The Secret Magdalene (2005)

by Ki Longfellow

The character of Mary Magdalene, one of Jesus’ most famous disciples, has been the subject of considerate scholarship and debate of late. Some contemporary scholars say that her reputation as a penitent prostitute is inaccurate; that Jesus healed her from illness, not sin. In any case, Mary is famous for being the first person to see Jesus after the resurrection.

In the first-person novel The Secret Magdalene, Ki Longfellow portrays “Mariamne Magdel-eder” as a philosopher, seer, and beloved companion and confidante of Yeshu (Yehoshua, or Jesus).

Mariamne (the name is based on gnostic material found in Egypt in 1945) is 10 years old when the book opens, the daughter of a widowed member of the Jewish Sanhedrin. A serious illness has left her with the ability to hear prophetic voices. She and her father’s ward, Salome, have a love of learning that they run away to Alexandria to indulge disguised as the boys John the Less and Simon. Returning years later, they meet John the Baptizer, who most everyone believes is the awaited Jewish messiah. Mariamne (still posing as John the Less) senses, however, that it’s the Baptist’s cousin, a Galilean named Yehoshua, who is the special one. John the Less, later revealed to be Mariamne, becomes the most beloved of Jesus’ companions, accompanying him on his teaching journeys throughout Cana, Galilee, and Judea and standing at the foot of the cross.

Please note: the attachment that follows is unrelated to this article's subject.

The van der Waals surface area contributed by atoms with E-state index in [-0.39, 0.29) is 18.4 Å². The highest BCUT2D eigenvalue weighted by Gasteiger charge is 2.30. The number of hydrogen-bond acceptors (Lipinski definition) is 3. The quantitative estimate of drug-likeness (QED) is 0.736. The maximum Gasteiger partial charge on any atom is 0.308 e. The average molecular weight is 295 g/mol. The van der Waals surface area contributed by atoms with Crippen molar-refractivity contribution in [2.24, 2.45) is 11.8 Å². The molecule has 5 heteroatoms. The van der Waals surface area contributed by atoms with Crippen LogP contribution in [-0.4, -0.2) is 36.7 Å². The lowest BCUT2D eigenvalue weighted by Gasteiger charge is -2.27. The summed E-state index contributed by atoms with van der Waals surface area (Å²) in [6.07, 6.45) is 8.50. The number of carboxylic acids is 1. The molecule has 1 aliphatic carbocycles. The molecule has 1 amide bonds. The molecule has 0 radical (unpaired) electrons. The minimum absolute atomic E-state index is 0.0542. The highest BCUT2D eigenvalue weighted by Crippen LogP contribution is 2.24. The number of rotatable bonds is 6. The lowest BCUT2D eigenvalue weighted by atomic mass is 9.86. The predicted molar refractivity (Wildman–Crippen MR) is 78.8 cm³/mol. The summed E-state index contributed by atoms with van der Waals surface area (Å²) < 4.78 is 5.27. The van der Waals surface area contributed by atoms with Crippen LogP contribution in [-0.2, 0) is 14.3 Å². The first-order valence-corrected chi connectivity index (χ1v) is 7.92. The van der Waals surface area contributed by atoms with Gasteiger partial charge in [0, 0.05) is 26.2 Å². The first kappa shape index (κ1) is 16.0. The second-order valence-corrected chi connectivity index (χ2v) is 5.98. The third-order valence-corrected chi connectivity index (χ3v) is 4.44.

Longfellow based her book on extensive scholarship about Jesus and first-century Palestine and wove incidents and people from the Bible into her plot. The Secret Magdalene, however, is an original interpretation of the biblical events and of the characters of both Mary Magdalene and Jesus. Jesus’ nature is debatable; he has a twin brother who plays a critical role in the crucifixion story; and biblical incidents have nonmiraculous explanations. Mary Magdalene is not a cipher but a full-fledged human being who was at the center of Christianity’s origins, where, according to the gnostic writings, she deserves to be. Longfellow has said that her desire was to write a novel about gnosis — the direct experience of the godhead within. She presents Mary Magdalene and Jesus as gnostics who had direct, personal experience of divine consciousness and who wanted to tell the rest of humanity that gnosis is there for all at any time, that the kingdom of God already exists and isn’t dependent on the coming of a messiah.


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